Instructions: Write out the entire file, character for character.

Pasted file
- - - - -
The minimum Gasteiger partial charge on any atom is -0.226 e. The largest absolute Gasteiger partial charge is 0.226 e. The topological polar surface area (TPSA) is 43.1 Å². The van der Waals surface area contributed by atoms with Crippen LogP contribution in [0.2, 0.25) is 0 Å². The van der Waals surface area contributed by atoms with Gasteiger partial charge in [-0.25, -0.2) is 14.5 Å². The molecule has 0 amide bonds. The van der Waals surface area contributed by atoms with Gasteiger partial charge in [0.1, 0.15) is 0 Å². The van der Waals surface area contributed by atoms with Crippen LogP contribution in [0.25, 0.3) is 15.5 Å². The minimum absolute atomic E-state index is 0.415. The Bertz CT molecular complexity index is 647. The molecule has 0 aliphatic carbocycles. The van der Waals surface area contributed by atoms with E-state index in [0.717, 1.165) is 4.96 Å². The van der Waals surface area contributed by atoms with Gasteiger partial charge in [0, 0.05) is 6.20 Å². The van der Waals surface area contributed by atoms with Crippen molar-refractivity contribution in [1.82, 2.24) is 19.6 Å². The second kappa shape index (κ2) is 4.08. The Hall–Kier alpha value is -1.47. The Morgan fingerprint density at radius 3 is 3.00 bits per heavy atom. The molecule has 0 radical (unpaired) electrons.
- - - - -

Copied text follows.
The minimum Gasteiger partial charge on any atom is -0.226 e. The largest absolute Gasteiger partial charge is 0.226 e. The topological polar surface area (TPSA) is 43.1 Å². The van der Waals surface area contributed by atoms with Crippen LogP contribution in [0.2, 0.25) is 0 Å². The van der Waals surface area contributed by atoms with Gasteiger partial charge in [-0.25, -0.2) is 14.5 Å². The molecule has 0 amide bonds. The van der Waals surface area contributed by atoms with Gasteiger partial charge in [0.1, 0.15) is 0 Å². The van der Waals surface area contributed by atoms with Crippen LogP contribution in [0.25, 0.3) is 15.5 Å². The minimum absolute atomic E-state index is 0.415. The Bertz CT molecular complexity index is 647. The molecule has 0 aliphatic carbocycles. The van der Waals surface area contributed by atoms with E-state index in [0.717, 1.165) is 4.96 Å². The van der Waals surface area contributed by atoms with Gasteiger partial charge in [0, 0.05) is 6.20 Å². The van der Waals surface area contributed by atoms with Crippen molar-refractivity contribution in [1.82, 2.24) is 19.6 Å². The second kappa shape index (κ2) is 4.08. The Hall–Kier alpha value is -1.47. The Morgan fingerprint density at radius 3 is 3.00 bits per heavy atom. The molecule has 0 radical (unpaired) electrons.